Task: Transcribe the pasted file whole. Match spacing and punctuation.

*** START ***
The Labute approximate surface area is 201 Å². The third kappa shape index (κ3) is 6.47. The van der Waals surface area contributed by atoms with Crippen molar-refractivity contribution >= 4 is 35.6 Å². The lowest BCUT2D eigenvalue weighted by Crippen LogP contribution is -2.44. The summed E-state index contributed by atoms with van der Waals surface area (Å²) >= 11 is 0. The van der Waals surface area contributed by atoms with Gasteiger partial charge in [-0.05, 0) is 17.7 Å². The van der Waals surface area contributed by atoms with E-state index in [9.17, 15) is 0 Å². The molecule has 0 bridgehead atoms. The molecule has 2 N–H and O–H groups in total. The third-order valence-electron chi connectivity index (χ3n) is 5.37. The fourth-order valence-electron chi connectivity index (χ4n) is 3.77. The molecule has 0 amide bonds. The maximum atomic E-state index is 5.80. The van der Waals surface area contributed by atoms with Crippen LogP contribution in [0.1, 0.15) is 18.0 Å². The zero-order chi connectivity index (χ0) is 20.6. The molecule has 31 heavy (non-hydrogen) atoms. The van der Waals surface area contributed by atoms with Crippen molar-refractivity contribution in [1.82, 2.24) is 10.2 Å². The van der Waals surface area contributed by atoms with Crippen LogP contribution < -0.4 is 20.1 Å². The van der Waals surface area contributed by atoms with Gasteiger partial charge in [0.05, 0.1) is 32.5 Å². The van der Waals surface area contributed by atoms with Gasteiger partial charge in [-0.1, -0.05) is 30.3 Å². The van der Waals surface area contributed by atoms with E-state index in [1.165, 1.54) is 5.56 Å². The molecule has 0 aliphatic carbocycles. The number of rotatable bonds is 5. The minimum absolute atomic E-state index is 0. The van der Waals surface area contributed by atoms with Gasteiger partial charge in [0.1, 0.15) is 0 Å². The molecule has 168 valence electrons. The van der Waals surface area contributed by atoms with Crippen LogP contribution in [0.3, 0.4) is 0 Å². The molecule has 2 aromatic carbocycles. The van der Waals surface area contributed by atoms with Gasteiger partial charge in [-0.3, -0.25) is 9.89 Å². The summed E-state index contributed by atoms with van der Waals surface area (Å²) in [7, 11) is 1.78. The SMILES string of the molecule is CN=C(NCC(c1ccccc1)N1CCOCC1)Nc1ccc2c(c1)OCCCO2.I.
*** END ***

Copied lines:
The Labute approximate surface area is 201 Å². The third kappa shape index (κ3) is 6.47. The van der Waals surface area contributed by atoms with Crippen molar-refractivity contribution >= 4 is 35.6 Å². The lowest BCUT2D eigenvalue weighted by Crippen LogP contribution is -2.44. The summed E-state index contributed by atoms with van der Waals surface area (Å²) >= 11 is 0. The van der Waals surface area contributed by atoms with Gasteiger partial charge in [-0.05, 0) is 17.7 Å². The van der Waals surface area contributed by atoms with E-state index in [9.17, 15) is 0 Å². The molecule has 0 bridgehead atoms. The molecule has 2 N–H and O–H groups in total. The third-order valence-electron chi connectivity index (χ3n) is 5.37. The fourth-order valence-electron chi connectivity index (χ4n) is 3.77. The molecule has 0 amide bonds. The maximum atomic E-state index is 5.80. The van der Waals surface area contributed by atoms with Crippen LogP contribution in [0.1, 0.15) is 18.0 Å². The zero-order chi connectivity index (χ0) is 20.6. The molecule has 31 heavy (non-hydrogen) atoms. The van der Waals surface area contributed by atoms with Crippen molar-refractivity contribution in [1.82, 2.24) is 10.2 Å². The van der Waals surface area contributed by atoms with Crippen LogP contribution < -0.4 is 20.1 Å². The van der Waals surface area contributed by atoms with Gasteiger partial charge in [0.05, 0.1) is 32.5 Å². The van der Waals surface area contributed by atoms with Gasteiger partial charge in [-0.1, -0.05) is 30.3 Å². The van der Waals surface area contributed by atoms with E-state index in [1.165, 1.54) is 5.56 Å². The molecule has 0 aliphatic carbocycles. The number of rotatable bonds is 5. The minimum absolute atomic E-state index is 0. The van der Waals surface area contributed by atoms with Gasteiger partial charge in [0.1, 0.15) is 0 Å². The molecule has 168 valence electrons. The van der Waals surface area contributed by atoms with Crippen LogP contribution in [0.3, 0.4) is 0 Å². The molecule has 2 aromatic carbocycles. The van der Waals surface area contributed by atoms with Gasteiger partial charge in [-0.3, -0.25) is 9.89 Å². The summed E-state index contributed by atoms with van der Waals surface area (Å²) in [7, 11) is 1.78. The SMILES string of the molecule is CN=C(NCC(c1ccccc1)N1CCOCC1)Nc1ccc2c(c1)OCCCO2.I.